Without constrictions of residential policy, under the new era of wealth and income concentrated at the top of the economy, real estate builders were in the position to pursue their desires of building new unsubsidized, high-income housing across the city. Affordable housing was not being built. On the contrary, affordable housing has simultaneously been taken out of the rental market in both New York and Los Angeles. Mitchell-Lama, the largest affordable housing policy established in New York City which produced over 115,000 units of affordable housing, has speedily been taken out of the market due to expiring regulations. With a growing upper income class and an even faster growing lower income class, alongside the hollowing out of the middle, new development targets high income individuals. As the story goes with rampant inequality, there becomes heavy populations on each side of the spectrum of wealth, putting an even heavier weight on the lower income end. Low income individuals are now pitted against each other for low-rent housing.

More serious than increasing the high-rent housing supply, is the decrease in the supply of low-rent housing. The decrease in vacancy rates for low-rent housing supply New York has been directly linked to increases in homelessness across the city. From just 1970 to 1990, units renting under $304 decreased by half in just a 20 year period. In the two decades, homelessness doubled. This was the scenario we saw in New York in the short time span between 1987 and 1990, where homelessness dropped from 27,000 to 18,000 when there was a slight increase in low-rent housing. The same scenario is mirrored in Los Angeles, where the high-rent luxury market has high rates of vacancy, but low-rent housing is squeezed with low rates of vacancy. The ability of high-income individuals to rent those same low-rent units further decreases the total available supply for those without many options to begin with. Lower levels of vacancy push rents higher, the affordable housing supply falls further and farther away from those who are most desperate, and many are pushed out of the housing market entirely.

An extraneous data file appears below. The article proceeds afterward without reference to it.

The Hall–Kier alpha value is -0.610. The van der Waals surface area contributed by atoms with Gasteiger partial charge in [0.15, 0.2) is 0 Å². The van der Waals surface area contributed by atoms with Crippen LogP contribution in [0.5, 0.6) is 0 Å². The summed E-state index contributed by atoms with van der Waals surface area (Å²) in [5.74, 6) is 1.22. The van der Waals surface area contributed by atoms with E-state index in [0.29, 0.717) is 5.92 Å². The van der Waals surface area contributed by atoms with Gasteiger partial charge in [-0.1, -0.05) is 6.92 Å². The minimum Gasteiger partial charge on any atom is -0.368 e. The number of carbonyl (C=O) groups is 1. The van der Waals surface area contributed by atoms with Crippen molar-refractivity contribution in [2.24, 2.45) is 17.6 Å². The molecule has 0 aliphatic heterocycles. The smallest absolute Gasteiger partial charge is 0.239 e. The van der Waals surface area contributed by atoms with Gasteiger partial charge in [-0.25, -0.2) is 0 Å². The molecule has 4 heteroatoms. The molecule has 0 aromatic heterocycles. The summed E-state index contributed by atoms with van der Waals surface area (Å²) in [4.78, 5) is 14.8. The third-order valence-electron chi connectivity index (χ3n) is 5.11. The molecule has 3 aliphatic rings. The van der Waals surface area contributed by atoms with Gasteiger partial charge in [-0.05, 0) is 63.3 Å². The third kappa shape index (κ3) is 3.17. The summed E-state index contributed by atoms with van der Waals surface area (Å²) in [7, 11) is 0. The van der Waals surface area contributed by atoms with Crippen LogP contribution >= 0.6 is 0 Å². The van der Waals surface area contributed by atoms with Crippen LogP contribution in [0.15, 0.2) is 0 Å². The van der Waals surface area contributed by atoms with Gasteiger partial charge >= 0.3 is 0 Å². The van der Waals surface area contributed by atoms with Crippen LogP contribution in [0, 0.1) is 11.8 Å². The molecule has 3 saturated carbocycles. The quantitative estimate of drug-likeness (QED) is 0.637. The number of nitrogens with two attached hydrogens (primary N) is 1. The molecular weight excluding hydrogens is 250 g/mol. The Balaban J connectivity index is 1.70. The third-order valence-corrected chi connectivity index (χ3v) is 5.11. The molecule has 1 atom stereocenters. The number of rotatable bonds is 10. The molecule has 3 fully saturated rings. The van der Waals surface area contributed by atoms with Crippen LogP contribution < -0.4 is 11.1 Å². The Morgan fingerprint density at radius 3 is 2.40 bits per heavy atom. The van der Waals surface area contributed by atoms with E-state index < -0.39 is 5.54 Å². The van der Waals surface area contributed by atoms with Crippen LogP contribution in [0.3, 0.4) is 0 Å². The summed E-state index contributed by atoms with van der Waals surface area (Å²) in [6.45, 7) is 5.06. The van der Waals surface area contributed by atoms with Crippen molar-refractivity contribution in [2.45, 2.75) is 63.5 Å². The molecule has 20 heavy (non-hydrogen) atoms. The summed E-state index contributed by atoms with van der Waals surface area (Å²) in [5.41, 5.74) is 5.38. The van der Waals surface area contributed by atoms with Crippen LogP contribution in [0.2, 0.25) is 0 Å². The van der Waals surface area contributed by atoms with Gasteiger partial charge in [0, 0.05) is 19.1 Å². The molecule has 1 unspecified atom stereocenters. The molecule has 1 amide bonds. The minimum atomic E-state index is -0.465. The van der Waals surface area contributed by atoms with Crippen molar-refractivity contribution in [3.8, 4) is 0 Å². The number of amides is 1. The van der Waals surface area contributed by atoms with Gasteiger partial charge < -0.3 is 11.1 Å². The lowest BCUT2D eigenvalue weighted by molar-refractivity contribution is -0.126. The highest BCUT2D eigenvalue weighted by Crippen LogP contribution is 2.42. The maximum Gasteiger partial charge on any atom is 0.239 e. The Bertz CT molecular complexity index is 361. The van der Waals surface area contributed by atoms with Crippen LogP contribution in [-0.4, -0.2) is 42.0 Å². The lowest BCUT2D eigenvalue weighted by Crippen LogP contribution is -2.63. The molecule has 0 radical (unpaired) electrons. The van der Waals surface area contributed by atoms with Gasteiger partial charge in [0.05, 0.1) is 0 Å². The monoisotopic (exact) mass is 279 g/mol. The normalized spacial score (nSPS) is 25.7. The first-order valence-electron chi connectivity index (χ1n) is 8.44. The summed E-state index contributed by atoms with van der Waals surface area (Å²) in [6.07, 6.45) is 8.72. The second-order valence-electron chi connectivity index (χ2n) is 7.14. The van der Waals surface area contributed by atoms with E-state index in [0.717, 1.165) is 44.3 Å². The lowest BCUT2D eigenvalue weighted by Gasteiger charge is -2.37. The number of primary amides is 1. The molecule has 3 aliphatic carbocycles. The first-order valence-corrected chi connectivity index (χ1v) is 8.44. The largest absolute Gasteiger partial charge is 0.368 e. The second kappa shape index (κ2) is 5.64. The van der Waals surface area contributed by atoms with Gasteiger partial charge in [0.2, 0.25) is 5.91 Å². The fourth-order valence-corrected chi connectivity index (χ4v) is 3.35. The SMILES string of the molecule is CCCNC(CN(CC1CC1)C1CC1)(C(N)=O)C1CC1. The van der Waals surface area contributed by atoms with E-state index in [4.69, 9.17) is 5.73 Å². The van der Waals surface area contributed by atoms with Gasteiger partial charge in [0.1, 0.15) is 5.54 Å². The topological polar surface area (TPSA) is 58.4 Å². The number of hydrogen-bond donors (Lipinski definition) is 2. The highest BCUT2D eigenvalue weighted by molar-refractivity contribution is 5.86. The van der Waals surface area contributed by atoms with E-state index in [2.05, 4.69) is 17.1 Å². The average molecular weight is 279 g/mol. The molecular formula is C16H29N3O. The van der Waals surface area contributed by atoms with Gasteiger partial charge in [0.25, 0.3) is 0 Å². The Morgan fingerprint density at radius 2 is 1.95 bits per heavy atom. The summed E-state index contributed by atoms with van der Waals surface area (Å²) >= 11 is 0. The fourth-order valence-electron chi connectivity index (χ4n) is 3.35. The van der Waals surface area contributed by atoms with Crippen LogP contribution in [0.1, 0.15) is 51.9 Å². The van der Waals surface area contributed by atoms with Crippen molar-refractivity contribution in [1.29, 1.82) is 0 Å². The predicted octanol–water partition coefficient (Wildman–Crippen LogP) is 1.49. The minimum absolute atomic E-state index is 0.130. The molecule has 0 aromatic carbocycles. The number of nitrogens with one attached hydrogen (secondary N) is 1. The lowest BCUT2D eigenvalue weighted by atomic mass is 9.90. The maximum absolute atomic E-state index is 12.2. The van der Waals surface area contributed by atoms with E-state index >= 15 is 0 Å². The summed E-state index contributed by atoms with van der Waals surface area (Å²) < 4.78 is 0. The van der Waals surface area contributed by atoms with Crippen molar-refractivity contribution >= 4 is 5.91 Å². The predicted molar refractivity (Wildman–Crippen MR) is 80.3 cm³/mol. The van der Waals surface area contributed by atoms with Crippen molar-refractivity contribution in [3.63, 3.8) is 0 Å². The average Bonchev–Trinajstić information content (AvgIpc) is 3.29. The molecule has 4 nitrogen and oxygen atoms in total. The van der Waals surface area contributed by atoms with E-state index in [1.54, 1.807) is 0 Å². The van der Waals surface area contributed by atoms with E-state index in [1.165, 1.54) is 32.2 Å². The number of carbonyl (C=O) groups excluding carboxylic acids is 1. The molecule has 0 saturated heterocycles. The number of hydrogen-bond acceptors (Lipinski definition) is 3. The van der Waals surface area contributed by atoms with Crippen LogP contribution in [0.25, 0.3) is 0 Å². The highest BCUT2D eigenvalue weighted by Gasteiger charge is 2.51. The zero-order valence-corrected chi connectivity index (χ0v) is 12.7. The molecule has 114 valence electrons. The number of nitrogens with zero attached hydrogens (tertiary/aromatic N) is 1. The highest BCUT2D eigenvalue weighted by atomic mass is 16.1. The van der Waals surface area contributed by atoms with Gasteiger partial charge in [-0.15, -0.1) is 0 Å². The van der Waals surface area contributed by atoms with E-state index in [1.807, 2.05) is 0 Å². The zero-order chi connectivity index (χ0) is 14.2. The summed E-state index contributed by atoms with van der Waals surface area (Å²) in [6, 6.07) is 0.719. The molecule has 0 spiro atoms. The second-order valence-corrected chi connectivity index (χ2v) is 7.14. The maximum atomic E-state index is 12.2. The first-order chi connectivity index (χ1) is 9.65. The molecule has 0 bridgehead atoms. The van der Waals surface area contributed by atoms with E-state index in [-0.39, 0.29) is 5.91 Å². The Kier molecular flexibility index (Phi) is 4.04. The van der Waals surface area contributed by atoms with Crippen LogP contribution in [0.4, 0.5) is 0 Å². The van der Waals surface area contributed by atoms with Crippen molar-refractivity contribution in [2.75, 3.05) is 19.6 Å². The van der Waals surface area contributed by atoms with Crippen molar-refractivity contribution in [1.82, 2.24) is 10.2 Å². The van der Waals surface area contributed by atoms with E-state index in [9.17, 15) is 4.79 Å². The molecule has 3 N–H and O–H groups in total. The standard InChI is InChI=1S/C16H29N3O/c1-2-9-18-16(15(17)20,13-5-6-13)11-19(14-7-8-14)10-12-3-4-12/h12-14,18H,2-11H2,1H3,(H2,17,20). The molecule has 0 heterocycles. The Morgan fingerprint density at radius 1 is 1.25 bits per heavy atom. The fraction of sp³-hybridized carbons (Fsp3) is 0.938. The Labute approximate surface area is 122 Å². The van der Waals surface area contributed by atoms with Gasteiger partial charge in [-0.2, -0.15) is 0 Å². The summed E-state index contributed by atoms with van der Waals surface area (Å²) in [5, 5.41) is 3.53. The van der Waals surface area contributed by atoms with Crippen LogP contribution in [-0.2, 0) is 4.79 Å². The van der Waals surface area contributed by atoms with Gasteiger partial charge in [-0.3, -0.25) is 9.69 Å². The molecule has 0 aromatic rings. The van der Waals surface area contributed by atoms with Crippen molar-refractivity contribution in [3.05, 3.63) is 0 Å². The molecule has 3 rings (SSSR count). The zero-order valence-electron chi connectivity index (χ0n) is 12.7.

In New York, the next option of housing outside of the market is the shelter system that the city is required to provide. Since 1979, under the Right to Shelter, anyone who is in need of a bed has a “right to shelter” and must be provided one. This produces the current burgeoning shelter population that the city has continued to divert billions of dollars annually to maintain and expand. New York City has a nightly shelter population of about 52,000 people with only about 3,400 people living on the streets. For Angelenos, the next step out of the housing market is the streets. Only 32% of the unhoused population lives in shelters. The remaining 68% is spread across the city streets day and night. The cities are almost identical in their rate of homelessness, but their policy approaches are vastly different.

Neither city, however, has managed to properly deal with the housing and homelessness crisis. Policy approaches have not gone after the root causes, the lack of affordable housing for those of the lowest income. If Los Angeles or New York wish to make a dent in the ever growing unhoused population, they must treat it as a symptom of the underlying illness: an ever increasing rental market.

This article is the beginning of a series about Los Angeles housing issues and solutions. If you have information or a story you’d like to contribute, please reach out to